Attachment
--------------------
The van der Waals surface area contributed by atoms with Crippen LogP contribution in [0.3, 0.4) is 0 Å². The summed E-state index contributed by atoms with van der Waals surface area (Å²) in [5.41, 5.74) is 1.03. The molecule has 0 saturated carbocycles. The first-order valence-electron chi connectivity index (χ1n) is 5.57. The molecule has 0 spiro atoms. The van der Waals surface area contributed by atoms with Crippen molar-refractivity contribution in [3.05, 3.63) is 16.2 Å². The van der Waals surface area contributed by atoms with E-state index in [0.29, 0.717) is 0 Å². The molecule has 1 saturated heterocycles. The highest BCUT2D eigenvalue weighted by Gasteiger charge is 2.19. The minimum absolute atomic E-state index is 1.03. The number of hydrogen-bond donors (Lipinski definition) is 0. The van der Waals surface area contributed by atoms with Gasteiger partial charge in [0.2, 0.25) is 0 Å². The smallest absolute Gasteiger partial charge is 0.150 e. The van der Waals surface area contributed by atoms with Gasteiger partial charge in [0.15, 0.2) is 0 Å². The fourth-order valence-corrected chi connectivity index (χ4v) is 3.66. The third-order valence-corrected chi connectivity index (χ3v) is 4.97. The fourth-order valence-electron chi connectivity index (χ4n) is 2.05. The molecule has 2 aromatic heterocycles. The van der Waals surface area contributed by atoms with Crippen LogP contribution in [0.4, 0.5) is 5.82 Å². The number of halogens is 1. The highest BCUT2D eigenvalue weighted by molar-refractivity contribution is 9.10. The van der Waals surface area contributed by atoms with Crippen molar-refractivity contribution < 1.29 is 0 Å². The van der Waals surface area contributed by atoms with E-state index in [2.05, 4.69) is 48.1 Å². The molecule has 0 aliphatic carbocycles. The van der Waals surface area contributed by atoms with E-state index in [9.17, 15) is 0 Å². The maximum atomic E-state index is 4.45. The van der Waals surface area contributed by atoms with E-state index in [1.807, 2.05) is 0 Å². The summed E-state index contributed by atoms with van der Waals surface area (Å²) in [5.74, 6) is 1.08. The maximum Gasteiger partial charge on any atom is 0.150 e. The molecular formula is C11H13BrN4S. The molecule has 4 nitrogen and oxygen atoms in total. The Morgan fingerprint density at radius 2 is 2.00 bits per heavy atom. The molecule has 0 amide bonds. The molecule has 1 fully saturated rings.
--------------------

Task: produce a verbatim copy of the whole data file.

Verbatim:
The van der Waals surface area contributed by atoms with Crippen LogP contribution in [0.3, 0.4) is 0 Å². The summed E-state index contributed by atoms with van der Waals surface area (Å²) in [5.41, 5.74) is 1.03. The molecule has 0 saturated carbocycles. The first-order valence-electron chi connectivity index (χ1n) is 5.57. The molecule has 0 spiro atoms. The van der Waals surface area contributed by atoms with Crippen molar-refractivity contribution in [3.05, 3.63) is 16.2 Å². The van der Waals surface area contributed by atoms with E-state index in [0.29, 0.717) is 0 Å². The molecule has 1 saturated heterocycles. The highest BCUT2D eigenvalue weighted by Gasteiger charge is 2.19. The minimum absolute atomic E-state index is 1.03. The number of hydrogen-bond donors (Lipinski definition) is 0. The van der Waals surface area contributed by atoms with Gasteiger partial charge in [0.2, 0.25) is 0 Å². The smallest absolute Gasteiger partial charge is 0.150 e. The van der Waals surface area contributed by atoms with Gasteiger partial charge in [0.15, 0.2) is 0 Å². The fourth-order valence-corrected chi connectivity index (χ4v) is 3.66. The third-order valence-corrected chi connectivity index (χ3v) is 4.97. The fourth-order valence-electron chi connectivity index (χ4n) is 2.05. The molecule has 2 aromatic heterocycles. The van der Waals surface area contributed by atoms with Crippen LogP contribution in [0.4, 0.5) is 5.82 Å². The number of halogens is 1. The highest BCUT2D eigenvalue weighted by molar-refractivity contribution is 9.10. The van der Waals surface area contributed by atoms with Crippen molar-refractivity contribution < 1.29 is 0 Å². The van der Waals surface area contributed by atoms with E-state index in [2.05, 4.69) is 48.1 Å². The molecule has 0 aliphatic carbocycles. The van der Waals surface area contributed by atoms with E-state index in [9.17, 15) is 0 Å². The maximum atomic E-state index is 4.45. The van der Waals surface area contributed by atoms with E-state index in [1.807, 2.05) is 0 Å². The summed E-state index contributed by atoms with van der Waals surface area (Å²) in [5.74, 6) is 1.08. The maximum Gasteiger partial charge on any atom is 0.150 e. The molecular formula is C11H13BrN4S. The molecule has 4 nitrogen and oxygen atoms in total. The Morgan fingerprint density at radius 2 is 2.00 bits per heavy atom. The molecule has 0 amide bonds. The molecule has 1 fully saturated rings.